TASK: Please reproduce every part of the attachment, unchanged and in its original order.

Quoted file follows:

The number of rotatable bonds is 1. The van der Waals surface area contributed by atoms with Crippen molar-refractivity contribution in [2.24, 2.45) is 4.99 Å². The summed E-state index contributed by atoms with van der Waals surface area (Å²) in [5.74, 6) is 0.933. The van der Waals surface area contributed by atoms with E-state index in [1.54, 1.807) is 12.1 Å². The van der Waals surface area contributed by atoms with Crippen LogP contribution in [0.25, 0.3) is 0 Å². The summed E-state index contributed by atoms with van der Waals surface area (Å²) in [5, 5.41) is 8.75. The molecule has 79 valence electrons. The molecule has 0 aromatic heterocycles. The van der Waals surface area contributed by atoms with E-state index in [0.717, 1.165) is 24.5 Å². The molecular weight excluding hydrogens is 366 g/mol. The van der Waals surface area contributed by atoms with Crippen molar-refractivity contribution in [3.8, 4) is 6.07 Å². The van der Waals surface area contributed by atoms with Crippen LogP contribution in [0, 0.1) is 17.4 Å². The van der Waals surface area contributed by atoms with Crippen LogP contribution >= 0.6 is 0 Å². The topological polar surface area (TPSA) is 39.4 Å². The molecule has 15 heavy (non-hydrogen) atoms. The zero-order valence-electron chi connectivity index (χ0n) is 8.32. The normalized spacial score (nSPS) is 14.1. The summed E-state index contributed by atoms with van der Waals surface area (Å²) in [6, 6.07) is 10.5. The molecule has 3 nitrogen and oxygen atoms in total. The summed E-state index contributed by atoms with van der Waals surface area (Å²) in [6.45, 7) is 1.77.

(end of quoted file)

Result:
The number of rotatable bonds is 1. The van der Waals surface area contributed by atoms with Crippen molar-refractivity contribution in [2.24, 2.45) is 4.99 Å². The summed E-state index contributed by atoms with van der Waals surface area (Å²) in [5.74, 6) is 0.933. The van der Waals surface area contributed by atoms with E-state index in [1.54, 1.807) is 12.1 Å². The van der Waals surface area contributed by atoms with Crippen LogP contribution in [0.25, 0.3) is 0 Å². The summed E-state index contributed by atoms with van der Waals surface area (Å²) in [5, 5.41) is 8.75. The molecule has 79 valence electrons. The molecule has 0 aromatic heterocycles. The van der Waals surface area contributed by atoms with E-state index in [0.717, 1.165) is 24.5 Å². The molecular weight excluding hydrogens is 366 g/mol. The van der Waals surface area contributed by atoms with Crippen molar-refractivity contribution in [3.8, 4) is 6.07 Å². The van der Waals surface area contributed by atoms with Crippen LogP contribution in [0, 0.1) is 17.4 Å². The van der Waals surface area contributed by atoms with Crippen LogP contribution >= 0.6 is 0 Å². The topological polar surface area (TPSA) is 39.4 Å². The molecule has 15 heavy (non-hydrogen) atoms. The zero-order valence-electron chi connectivity index (χ0n) is 8.32. The normalized spacial score (nSPS) is 14.1. The summed E-state index contributed by atoms with van der Waals surface area (Å²) in [6, 6.07) is 10.5. The molecule has 3 nitrogen and oxygen atoms in total. The summed E-state index contributed by atoms with van der Waals surface area (Å²) in [6.45, 7) is 1.77.